Reddit, the internet's freewheeling front page, has become a hotbed for this year's most memeable stock trades.
Recently unnamed sources told Reuters that the company is seeking out investment bankers and lawyers in preparation for an IPO, which has caused some to wonder if Reddit itself might join GameStop
After its latest fundraising round last month, Reddit currently has a value of $10 billion. However, sources told Reuters that the site hopes to have a market cap of $15 billion before its IPO. Reuters' sources also said that the timing of the public offering will depend on market conditions; however, they said they expected it to happen sometime early next year.
Bolstering Reddit's prospects is a surge in user growth and subsequent ad revenue this year. Year over year, the company has trebled the amount it earns from ads, which reached $100 million in the second quarter. Millions of new users have poured onto the site since January, looking for the latest advice on how to play the meme trade.
Reddit declined to comment on the Reuters report. However, last month, Reddit Chief Executive Steve Huffman told the New York Times that the company did have plans to go public but hadn't settled on a timeline yet. "All good companies should go public when they can," he said.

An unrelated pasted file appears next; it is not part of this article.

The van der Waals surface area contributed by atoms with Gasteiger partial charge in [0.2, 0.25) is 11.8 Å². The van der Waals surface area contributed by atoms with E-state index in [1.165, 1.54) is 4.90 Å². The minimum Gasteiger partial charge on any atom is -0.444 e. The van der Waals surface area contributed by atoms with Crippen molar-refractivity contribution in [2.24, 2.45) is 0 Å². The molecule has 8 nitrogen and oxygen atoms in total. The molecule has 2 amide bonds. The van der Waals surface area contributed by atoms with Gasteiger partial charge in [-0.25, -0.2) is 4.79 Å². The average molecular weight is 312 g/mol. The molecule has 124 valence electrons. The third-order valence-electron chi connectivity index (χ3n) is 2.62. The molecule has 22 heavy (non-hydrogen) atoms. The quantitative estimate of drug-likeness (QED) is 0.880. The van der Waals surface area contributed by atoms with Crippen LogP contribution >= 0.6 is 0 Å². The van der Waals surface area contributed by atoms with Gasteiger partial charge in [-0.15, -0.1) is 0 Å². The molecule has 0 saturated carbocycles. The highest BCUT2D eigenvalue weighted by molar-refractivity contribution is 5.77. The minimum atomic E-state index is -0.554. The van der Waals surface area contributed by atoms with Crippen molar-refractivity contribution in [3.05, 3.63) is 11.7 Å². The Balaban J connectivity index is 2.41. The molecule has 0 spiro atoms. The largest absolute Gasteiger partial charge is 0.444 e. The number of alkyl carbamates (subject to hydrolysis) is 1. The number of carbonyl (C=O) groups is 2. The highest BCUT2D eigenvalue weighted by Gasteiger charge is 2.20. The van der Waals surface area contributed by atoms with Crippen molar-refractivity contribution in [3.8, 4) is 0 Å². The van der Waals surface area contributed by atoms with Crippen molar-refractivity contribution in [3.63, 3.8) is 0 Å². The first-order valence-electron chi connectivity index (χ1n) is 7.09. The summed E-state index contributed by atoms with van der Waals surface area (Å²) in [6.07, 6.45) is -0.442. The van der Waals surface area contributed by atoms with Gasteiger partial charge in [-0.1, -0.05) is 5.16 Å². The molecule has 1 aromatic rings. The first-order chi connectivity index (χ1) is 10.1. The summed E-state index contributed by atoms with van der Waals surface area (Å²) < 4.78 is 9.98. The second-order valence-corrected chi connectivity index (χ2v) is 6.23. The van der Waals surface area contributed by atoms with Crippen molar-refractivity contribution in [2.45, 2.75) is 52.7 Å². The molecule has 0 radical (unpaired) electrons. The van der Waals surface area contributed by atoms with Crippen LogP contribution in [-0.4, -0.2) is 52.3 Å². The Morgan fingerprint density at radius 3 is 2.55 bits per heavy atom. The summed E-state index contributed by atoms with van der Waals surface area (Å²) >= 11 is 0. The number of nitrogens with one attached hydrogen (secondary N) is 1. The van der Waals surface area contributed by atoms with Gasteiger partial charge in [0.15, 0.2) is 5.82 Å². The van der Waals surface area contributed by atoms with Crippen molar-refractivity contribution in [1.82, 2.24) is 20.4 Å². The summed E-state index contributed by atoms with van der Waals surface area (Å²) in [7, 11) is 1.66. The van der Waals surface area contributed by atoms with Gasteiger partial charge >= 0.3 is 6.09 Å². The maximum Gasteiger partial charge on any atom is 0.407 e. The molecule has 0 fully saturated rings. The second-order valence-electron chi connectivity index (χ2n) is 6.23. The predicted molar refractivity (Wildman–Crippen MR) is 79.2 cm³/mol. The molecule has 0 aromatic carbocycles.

Founded in 2005 by the aforementioned Huffman and Alexis Ohanian, Reddit currently boasts 100,000 online communities, otherwise known as subreddits. Since January, at least 52 million people have visited the site each day, although that number could be higher as Reddit hasn't provided more recent figures.
For years, Reddit had struggled for relevance in the shadow of Twitter
While GME remains well off its January highs, the stock currently trades at roughly $200 a share at the time of this writing.
Users of WallStreetBets have since taken to the site to voice their thoughts about the rumored IPO. The general concern seems to be that Reddit will step up its advertising efforts to assuage future shareholders, which could cause the platform to lose some, if not all, of its panache.
"Anything they do to get more revenue will piss the user base off more- every year they need to increase revenue now," wrote user latestagecapitalist.
Nor do all members of WallStreetBets see Reddit as a good future investment.
"As a redditor I see this as a good thing," wrote user Karl_Marx. "That said, I'm not buying this stock, I'm convinced it will plummet on release."
Nevertheless, some see the frenzy surrounding Robinhood's IPO as a sign that shares of Reddit might still end up "going to the moon," despite the naysayers.